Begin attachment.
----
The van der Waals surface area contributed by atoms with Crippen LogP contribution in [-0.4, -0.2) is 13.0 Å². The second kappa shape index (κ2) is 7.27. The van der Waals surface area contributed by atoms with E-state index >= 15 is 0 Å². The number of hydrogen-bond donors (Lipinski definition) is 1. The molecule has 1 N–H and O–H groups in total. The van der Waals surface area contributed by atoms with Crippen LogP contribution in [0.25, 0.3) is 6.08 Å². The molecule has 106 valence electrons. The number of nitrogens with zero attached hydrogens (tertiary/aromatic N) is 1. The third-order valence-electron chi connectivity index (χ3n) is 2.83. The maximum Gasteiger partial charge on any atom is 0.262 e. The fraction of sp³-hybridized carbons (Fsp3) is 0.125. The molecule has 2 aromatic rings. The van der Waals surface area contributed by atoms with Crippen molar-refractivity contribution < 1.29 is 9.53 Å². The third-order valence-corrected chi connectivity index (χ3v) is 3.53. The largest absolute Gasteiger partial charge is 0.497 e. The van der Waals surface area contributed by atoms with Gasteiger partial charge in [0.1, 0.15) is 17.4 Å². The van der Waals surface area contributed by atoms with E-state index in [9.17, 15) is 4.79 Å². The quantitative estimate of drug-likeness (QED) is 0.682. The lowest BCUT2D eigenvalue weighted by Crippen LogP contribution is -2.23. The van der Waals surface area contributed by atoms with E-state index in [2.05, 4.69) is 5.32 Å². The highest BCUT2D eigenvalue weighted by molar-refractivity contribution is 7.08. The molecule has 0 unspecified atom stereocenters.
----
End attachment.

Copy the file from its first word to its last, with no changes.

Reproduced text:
The van der Waals surface area contributed by atoms with Crippen LogP contribution in [-0.4, -0.2) is 13.0 Å². The second kappa shape index (κ2) is 7.27. The van der Waals surface area contributed by atoms with E-state index >= 15 is 0 Å². The number of hydrogen-bond donors (Lipinski definition) is 1. The molecule has 1 N–H and O–H groups in total. The van der Waals surface area contributed by atoms with Crippen LogP contribution in [0.25, 0.3) is 6.08 Å². The molecule has 106 valence electrons. The number of nitrogens with zero attached hydrogens (tertiary/aromatic N) is 1. The third-order valence-electron chi connectivity index (χ3n) is 2.83. The maximum Gasteiger partial charge on any atom is 0.262 e. The fraction of sp³-hybridized carbons (Fsp3) is 0.125. The molecule has 2 aromatic rings. The van der Waals surface area contributed by atoms with Crippen molar-refractivity contribution < 1.29 is 9.53 Å². The third-order valence-corrected chi connectivity index (χ3v) is 3.53. The largest absolute Gasteiger partial charge is 0.497 e. The van der Waals surface area contributed by atoms with Gasteiger partial charge in [0.1, 0.15) is 17.4 Å². The van der Waals surface area contributed by atoms with E-state index in [9.17, 15) is 4.79 Å². The quantitative estimate of drug-likeness (QED) is 0.682. The lowest BCUT2D eigenvalue weighted by Crippen LogP contribution is -2.23. The van der Waals surface area contributed by atoms with E-state index in [2.05, 4.69) is 5.32 Å². The highest BCUT2D eigenvalue weighted by molar-refractivity contribution is 7.08. The molecule has 0 unspecified atom stereocenters.